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Articles by T.O. Femi-Ola
Total Records ( 5 ) for T.O. Femi-Ola
  T.O. Femi-Ola and E.Y. Aderibigbe
  The effect of aqueous extracts of five wood samples: Khaya grandifoliola, Mansonia altissima, Brachystegia eurycoma, Milicia excelsa and Terminalia superba on some cellulolytic bacterial strains was investigated. The aqueous extracts of the wood samples inhibited the growth and cellulolytic activity of the Bacillus subtilis strains to varying degrees. The inhibitory effect of the extracts of Brachystegia eurycoma against the bacterial strains was highest when compared to the other wood types.
  T.O. Femi-Ola , V.A. Ajibade and A. Afolabi
  The proximate and mineral composition of raw and boiled African locust bean (Parkia biglobosa) was determined. The termicidal properties of the aqueous and acetone extracts of the beans were also investigated. There were variations in the proximate and chemical composition of the raw and boiled samples. Cadmium, nickel, lead, cobalt and copper were leached out of the seed during boiling. The aqueous and acetone extracts of boiled P. biglobosa had no effect on termites, while they were affected by extracts of raw P. biglobosa. The aqueous and acetone extracts exhibited concentration dependent termicidal activity. However the aqueous extract was more active than the acetone extract. Termites died within 40 and 110 min when exposed to paper pads treated with 0.4 g mL-1 of aqueous and acetone extracts, respectively.
  T.O. Femi-Ola and E.Y. Aderibigbe
  The bacterial population in the hindgut of the higher wood-eating termite, Amitermes evuncifer Silvestri was estimated at both dry and wet seasons. The total bacterial counts in the soldier and worker termites were 1.46±0.26x106 and 2.51±0.31x106 cfu mL-1 during the wet season; while it was 5.30±1.1x104 and 5.8±0.9x104 cfu mL-1 during the dry season, respectively. There was no significant difference in the total bacterial count in the hindgut of the worker and soldier termites in both seasons. The total bacterial count in the dry season was significantly lower (p≤0.05) than the population during the wet season. The bacterial species were identified to be Bacillus subtilis, B. cereus, Micrococcus luteus, Streptococcus sp. and Serratia marcescens.
  T.O. Femi-Ola , E.Y. Aderibigbe and L. Awoyemi
  The survival of Amitermes evuncifer (Silvestri) on five different Nigerian wood species: Terminalia superba Engl and Diels, Khaya grandifoliola C.D.C., Milicia excelsa Welw C.C. Berg, Mansonia altissima A. Chev and Brachystegia eurycoma Harms for seven days was investigated. Some physicochemical properties of the wood samples were also determined. The survival rate on Terminalia superba was highest (22.5%) and least on Mansonia altissima and Brachystegia eurycoma (0%), respectively. The other wood types had less than 15% live termites. Micrococcus luteus and Bacillus species were persistently isolated from the hindgut of the termites throughout the period of the no-choice food experiment. The total bacterial population in the hindgut of the termites declined from 104 to 102 cfu mL-1. The moisture content, density and pH of the wood samples ranged from 10 to 18%, 409 to 758 kg m-3 and 5.52 to 5.88, respectively. There was a high degree of correlation (R = 0.96; R2 = 0.922) between the amount of wood consumed and survival of A. evuncifer. However, the correlation coefficient between the amount of wood consumed and density of wood was negative (R = -0.675; R2 = 0.455).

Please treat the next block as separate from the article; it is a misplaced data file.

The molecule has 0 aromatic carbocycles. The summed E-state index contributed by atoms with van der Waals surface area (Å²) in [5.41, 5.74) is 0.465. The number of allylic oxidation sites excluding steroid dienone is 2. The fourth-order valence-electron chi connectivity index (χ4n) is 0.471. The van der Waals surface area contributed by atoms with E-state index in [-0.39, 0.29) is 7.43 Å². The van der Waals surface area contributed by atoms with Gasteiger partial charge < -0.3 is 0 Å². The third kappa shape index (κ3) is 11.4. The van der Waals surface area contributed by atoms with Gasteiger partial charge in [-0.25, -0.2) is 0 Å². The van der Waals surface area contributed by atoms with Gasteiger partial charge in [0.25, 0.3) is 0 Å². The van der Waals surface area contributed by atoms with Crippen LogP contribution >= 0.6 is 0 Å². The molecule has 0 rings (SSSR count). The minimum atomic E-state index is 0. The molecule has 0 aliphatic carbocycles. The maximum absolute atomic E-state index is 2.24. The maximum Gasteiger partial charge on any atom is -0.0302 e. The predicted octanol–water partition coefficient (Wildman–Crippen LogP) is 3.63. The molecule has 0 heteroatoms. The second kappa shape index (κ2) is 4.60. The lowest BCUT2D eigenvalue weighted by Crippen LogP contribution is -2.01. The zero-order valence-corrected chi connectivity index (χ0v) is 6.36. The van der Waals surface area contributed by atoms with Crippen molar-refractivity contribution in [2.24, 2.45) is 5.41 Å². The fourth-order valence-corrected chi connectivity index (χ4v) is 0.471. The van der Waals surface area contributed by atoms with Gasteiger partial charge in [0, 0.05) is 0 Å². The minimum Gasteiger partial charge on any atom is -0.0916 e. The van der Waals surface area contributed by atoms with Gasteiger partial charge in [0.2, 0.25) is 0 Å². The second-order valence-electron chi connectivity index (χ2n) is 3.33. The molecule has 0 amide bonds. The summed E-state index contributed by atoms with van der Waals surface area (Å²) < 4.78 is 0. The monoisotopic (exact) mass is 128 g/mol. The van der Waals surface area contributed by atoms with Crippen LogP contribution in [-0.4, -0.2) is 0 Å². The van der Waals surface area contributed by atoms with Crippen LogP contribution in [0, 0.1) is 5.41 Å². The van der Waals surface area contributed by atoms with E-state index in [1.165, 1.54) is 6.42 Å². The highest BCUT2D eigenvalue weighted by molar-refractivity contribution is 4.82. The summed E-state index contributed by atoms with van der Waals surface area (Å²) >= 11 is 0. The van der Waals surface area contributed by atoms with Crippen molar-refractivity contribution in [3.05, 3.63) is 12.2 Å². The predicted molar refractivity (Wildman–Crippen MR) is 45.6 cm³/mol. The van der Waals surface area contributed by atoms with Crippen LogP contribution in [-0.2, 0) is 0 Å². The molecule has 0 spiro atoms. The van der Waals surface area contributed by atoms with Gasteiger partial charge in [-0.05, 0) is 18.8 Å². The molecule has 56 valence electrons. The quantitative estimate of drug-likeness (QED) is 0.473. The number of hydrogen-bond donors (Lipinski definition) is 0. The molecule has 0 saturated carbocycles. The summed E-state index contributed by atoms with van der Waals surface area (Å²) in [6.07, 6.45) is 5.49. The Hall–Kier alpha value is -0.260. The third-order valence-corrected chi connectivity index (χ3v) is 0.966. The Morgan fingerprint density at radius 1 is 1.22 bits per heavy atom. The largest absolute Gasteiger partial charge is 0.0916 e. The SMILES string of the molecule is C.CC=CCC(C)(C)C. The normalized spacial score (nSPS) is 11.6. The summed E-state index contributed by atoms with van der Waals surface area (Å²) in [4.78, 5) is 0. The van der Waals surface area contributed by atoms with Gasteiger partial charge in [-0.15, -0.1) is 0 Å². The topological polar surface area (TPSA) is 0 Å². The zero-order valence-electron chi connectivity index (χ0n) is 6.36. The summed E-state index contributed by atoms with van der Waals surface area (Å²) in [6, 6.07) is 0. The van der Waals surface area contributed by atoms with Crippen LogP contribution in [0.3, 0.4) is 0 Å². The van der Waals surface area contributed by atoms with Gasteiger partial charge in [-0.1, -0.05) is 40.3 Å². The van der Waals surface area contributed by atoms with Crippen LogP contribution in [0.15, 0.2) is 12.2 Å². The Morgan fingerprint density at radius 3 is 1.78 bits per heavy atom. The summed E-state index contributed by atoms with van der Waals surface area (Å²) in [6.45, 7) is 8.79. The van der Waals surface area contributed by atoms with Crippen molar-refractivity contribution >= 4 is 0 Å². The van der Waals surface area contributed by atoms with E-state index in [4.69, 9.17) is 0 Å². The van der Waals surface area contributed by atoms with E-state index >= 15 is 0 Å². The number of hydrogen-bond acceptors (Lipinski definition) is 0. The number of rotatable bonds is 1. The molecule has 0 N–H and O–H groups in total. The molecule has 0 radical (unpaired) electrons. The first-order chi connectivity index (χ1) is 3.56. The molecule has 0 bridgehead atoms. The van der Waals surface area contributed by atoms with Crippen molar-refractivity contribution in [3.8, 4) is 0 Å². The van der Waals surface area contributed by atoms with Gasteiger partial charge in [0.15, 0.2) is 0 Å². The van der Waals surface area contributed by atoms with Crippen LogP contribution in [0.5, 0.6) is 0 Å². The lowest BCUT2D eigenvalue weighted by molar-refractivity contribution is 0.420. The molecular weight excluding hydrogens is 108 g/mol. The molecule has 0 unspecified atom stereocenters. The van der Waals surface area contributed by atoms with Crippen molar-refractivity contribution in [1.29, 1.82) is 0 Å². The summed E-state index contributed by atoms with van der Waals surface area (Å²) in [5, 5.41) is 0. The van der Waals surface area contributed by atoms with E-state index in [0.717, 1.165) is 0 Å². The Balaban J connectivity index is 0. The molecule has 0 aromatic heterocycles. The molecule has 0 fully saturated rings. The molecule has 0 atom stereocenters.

T.O. Femi-Ola and B.M. Olowe
  Amylase producer Bacillus subtilis BS5 was obtained from the hindgut of wood eating termites Amitermis evuncifer Silvestri. Amylase enzyme produced by this strain when grown on basal liquid medium with cocoyam starch as substrate was characterized. The enzyme was purified through ion-exchange chromatography and gel-filtration. The purified enzyme had a molecular weight of 63 kDa and was active optimally at pH 6.0 and 50°C. The apparent Km value and Vmax of the enzyme during hydrolysis of soluble starch were 16.67 mg mL-1 and 3.8 mg/min/mL-1, respectively. The activities of the amylase were stimulated by Ca2+, Na+ and Mg2+ but inhibited by EDTA and HgCl2.
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